Rate of Uninsured Children on the Decline
|April 30, 2014||Posted by M. P. under Health, Policy, Youth Development||
An April 2014 report from the State Health Access Data Assistance Center (SHADAC) at School of Public Health at the University of Minnesota contains encouraging news on the impact of programs, such as Medicaid and CHIP, designed to reduce the number of uninsured children. Between the years of 2008 and 2012, the rate of uninsured children in the United States dropped from 9.7% to 7.5%, according to data reported in SHADAC’s State-Level Trends in Children’s Health Insurance Coverage. This national trend was mirrored in the 35 states that also reported significant declines in uninsured children during the same time period, with Oregon, Florida, Mississippi and Delaware experiencing the largest reductions. Additional findings at the national level:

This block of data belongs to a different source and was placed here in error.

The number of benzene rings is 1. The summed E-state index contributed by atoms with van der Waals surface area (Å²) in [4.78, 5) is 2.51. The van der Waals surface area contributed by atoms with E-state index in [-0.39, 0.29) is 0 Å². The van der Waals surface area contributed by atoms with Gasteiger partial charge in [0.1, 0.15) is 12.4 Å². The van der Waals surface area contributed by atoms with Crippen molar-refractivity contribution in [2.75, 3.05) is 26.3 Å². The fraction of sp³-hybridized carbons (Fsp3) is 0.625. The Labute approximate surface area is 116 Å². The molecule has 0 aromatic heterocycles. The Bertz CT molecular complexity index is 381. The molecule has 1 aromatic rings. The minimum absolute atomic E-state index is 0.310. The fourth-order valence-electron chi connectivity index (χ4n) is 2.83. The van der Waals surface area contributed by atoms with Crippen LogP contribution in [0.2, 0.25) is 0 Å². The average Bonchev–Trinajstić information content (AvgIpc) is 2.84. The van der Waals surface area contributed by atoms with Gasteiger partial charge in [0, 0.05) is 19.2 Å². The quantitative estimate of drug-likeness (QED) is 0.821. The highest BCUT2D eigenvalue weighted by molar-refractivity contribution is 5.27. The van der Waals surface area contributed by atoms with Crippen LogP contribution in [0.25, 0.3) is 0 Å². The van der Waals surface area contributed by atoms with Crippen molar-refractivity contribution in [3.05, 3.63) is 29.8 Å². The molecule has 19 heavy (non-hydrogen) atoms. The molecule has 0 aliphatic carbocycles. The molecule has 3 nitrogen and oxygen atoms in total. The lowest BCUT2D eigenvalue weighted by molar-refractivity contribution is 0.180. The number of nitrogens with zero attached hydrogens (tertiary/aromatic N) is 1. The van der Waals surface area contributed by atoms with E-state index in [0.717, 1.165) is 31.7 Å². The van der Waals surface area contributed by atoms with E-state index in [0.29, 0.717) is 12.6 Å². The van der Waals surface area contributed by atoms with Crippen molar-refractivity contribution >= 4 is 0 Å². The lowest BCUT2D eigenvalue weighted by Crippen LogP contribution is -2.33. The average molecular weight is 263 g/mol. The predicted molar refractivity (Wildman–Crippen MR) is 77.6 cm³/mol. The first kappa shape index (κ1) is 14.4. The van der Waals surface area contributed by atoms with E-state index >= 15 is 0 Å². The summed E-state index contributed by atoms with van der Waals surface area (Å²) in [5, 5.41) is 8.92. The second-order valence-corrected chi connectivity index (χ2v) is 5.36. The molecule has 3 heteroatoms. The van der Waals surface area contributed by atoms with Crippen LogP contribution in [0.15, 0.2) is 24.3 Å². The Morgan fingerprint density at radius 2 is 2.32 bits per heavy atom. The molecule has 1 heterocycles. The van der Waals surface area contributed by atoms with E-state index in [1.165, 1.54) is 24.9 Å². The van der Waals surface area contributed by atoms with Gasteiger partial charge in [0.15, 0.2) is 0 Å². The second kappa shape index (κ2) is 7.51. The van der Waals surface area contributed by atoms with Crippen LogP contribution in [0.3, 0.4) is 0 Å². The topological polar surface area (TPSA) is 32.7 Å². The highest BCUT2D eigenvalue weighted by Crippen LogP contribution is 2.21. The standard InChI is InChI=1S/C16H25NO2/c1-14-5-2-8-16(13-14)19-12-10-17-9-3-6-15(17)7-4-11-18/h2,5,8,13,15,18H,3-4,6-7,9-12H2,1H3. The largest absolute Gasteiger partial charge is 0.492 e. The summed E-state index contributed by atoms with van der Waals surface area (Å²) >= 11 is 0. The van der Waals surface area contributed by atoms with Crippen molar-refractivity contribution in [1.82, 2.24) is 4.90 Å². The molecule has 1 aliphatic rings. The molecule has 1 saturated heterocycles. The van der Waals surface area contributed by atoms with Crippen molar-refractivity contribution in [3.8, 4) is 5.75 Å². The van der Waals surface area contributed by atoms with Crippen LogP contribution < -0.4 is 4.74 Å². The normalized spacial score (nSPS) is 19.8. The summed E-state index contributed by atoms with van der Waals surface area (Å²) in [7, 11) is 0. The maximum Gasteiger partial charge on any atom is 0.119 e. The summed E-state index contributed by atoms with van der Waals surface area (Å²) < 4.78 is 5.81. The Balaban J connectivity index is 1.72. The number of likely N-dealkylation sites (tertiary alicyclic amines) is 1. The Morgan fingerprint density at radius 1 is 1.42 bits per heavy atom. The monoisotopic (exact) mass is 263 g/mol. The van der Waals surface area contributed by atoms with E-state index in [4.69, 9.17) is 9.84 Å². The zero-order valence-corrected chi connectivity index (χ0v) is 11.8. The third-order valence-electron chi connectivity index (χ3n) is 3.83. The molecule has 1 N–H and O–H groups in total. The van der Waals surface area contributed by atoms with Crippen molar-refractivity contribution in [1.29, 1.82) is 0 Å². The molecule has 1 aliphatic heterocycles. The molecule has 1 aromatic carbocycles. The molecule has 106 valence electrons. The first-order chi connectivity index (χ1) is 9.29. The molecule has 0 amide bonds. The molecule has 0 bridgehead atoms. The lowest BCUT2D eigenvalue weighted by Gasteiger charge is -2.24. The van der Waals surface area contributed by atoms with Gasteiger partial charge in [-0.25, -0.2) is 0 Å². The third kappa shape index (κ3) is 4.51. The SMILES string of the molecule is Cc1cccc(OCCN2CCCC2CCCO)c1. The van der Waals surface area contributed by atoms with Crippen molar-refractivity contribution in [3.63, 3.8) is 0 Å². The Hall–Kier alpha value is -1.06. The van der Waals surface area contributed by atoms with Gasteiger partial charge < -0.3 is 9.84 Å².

- The percentage of privately insured low-and-middle-income children declined
- Hispanic children experienced the largest gains in insurance coverage, yet in 2012 remained the largest group of uninsured persons (12.7%) under age 18
- The gap between low-income and high-income children’s likelihood of insurance coverage is shrinking
In Pennsylvania, the rate of uninsured children declined from 6% in 2008 to 5% in 2012.
Report Citation: Sonier, J., Fried, B. 2014. “State-Level Trends in Childrens’ Health Insurance Coverage.” Minneapolis, MN: State Health Access Data Assistance Center.